“One good thing about music, is when it hits you, you feel no pain.” –Bob Marley
The average person may assume the Reggae pioneer is referencing emotional pain. However, research suggests that music not only helps us cope with a broken heart, it can also benefit our physical health in numerous ways.
- 1. Ease pain. Music can meaningfully reduce the perceived intensity of pain, especially in geriatric care, intensive care, or palliative medicine (an area of healthcare that focuses on preventing and relieving the suffering of patients).
- 2. Motivate people to bike harder. A study of healthy male college students found that, while riding stationary bicycles, the participants worked harder while listening to fast music. Extra bonus: They also enjoyed the music more.
- 3. Improve running motivation and performance. Here’s an easy way to beat your best time if you’re a runner: Listen to your favorite “pump-up” music. Listening to music may help people run faster, boost their workout motivation, and enhance their endurance.
- 4. Increase workout endurance. Listening to those top workout tracks can boost physical performance and increase endurance during a tough exercise session. This works partly through the power of distraction: When we’re focusing on a favorite album, we may not notice that we just ran an extra mile.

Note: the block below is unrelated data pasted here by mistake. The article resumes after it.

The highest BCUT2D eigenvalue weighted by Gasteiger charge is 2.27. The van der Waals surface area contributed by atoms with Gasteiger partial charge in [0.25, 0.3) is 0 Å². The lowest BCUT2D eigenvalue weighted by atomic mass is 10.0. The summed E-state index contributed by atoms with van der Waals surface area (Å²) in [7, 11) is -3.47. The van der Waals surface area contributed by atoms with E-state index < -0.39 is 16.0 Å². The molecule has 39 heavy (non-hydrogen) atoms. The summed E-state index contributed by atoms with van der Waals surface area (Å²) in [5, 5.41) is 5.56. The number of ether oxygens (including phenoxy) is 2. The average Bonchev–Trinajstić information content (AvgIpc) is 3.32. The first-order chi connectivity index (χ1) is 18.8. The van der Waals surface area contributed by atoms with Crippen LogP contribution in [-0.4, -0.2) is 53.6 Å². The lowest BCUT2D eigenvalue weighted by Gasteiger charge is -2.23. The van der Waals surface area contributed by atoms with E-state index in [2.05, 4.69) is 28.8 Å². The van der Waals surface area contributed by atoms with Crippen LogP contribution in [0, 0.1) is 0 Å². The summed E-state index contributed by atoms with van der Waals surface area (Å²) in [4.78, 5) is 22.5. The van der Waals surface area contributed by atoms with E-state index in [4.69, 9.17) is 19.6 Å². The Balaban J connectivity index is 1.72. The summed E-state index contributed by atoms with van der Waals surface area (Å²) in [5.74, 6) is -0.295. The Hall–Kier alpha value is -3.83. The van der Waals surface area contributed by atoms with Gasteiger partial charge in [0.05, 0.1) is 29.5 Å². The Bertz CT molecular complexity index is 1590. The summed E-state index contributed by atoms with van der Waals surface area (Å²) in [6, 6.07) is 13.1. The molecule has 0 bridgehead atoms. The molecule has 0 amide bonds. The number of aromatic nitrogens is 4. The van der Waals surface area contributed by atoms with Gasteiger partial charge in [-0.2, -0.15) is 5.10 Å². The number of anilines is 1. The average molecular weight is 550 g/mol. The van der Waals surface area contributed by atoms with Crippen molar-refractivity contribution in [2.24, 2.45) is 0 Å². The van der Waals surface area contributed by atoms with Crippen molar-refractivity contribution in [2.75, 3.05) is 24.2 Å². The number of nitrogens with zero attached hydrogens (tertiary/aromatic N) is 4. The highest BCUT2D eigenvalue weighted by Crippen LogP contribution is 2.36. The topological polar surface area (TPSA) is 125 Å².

- 5. Speed up post-workout recovery. One study found that listening to music after a workout can help the body recover faster. While slow music produced a greater relaxation effect post-exercise, it seems that any kind of music can help the physical recovery process.
- 6. Improve sleep quality. Listening to classical music has been shown to effectively treat insomnia in college students, making it a safe, cheap alternative to sleep-inducing meds.
- 7. Help people eat less. One study found that playing soft music (and dimming the lights) during a meal can help people slow down while eating and ultimately consume less food in one sitting (perhaps because slowing down helps them to be more mindful of fullness cues).
- 8. Enhance blood vessel function. Scientists have found that the emotions patients experience while listening to music have a healthy effect on blood vessel function. Music both made study participants feel happier and resulted in increased blood flow in their blood vessels.
These amazing benefits are the reason UNIVERSO, an initiative sponsored by Foundations of East Chicago, introduces students to various art forms including orchestra and symphonic band music.